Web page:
Defining parameters for multi-colour flow cytometry and molecular identification of human T cell subsets
thesisposted on 2022-03-28, 12:49 authored by Nicoleen Gasparillo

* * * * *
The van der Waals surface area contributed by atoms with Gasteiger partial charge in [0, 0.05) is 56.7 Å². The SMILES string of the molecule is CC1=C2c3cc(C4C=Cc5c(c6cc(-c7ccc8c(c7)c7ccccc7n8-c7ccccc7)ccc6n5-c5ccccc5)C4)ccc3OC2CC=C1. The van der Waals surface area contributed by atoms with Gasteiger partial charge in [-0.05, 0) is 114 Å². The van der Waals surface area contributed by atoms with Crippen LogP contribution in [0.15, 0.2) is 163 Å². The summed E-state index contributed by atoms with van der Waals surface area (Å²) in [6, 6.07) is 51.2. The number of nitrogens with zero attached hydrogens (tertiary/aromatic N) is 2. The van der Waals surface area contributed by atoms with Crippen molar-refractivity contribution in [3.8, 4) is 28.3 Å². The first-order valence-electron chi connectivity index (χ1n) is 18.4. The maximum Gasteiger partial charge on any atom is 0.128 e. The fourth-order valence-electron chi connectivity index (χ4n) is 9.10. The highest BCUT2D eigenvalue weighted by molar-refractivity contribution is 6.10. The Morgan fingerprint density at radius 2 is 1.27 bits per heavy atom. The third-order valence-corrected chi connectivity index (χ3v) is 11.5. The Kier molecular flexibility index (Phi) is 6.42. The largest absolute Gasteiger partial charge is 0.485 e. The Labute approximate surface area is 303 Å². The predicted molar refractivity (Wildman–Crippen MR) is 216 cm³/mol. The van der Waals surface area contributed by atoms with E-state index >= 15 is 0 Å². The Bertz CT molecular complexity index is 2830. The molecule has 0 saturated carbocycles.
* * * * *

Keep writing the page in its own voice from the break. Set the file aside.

Flow cytometry is widely used to define cell populations in immunology. Here, we describe an optimised multi-parameter flow cytometry protocol that enables T cell subset identification in human blood and tissue, using a comprehensive panel of surface and intracellular markers. Antibody selection, cell membrane permeabilisation, T cell stimulation, controls and surrogate markers were considerations taken in establishing the methodology. With the optimised method, CD4 T helper cell subsets, Th1 (T-bet⁺, IFNγ⁺,) Th2 (GATA3⁺, IL-4⁺, IL-13⁺), Th17 (RORγt⁺, IL-17A⁺) and regulatory T cells (FoxP3⁺CD25⁺TNFR2⁺, IL-10⁺,TGFβ⁺), as well as CD8 T cell subsets Tc1 (IFNγ⁺) and Tc2 (IL-4⁺), are detectable at varying frequencies in healthy human blood and in blood and stromal vasculature fractions from lymphoedema patients. Suggested surrogate markers for Th1 (CD183 [CXCR3]), and Th2(CD194 [CCR4]), are evaluated as well. Furthermore, naïve and memory T cells are comprehensively assessed using a combination of antibodies to CD45RA/RO, CD27, CD62L,CCR7 and CD31. CCR7 expression further distinguishes the central and effector memory subsets, while CD31 expression differentiates the recent thymic emigrants from peripherally expanded CD4 naïve T cells. These two naïve T cell subsets can be further investigated for Tcell receptor diversity by way of next-gen sequencing, to confirm if clonality decreases due to homeostatic expansion, especially as thymic output is said to decrease with age. A thorough definition of these T cell subsets will be valuable to a wide range of human immunology studies where the T cells play a role in exacerbating or in alleviating a condition.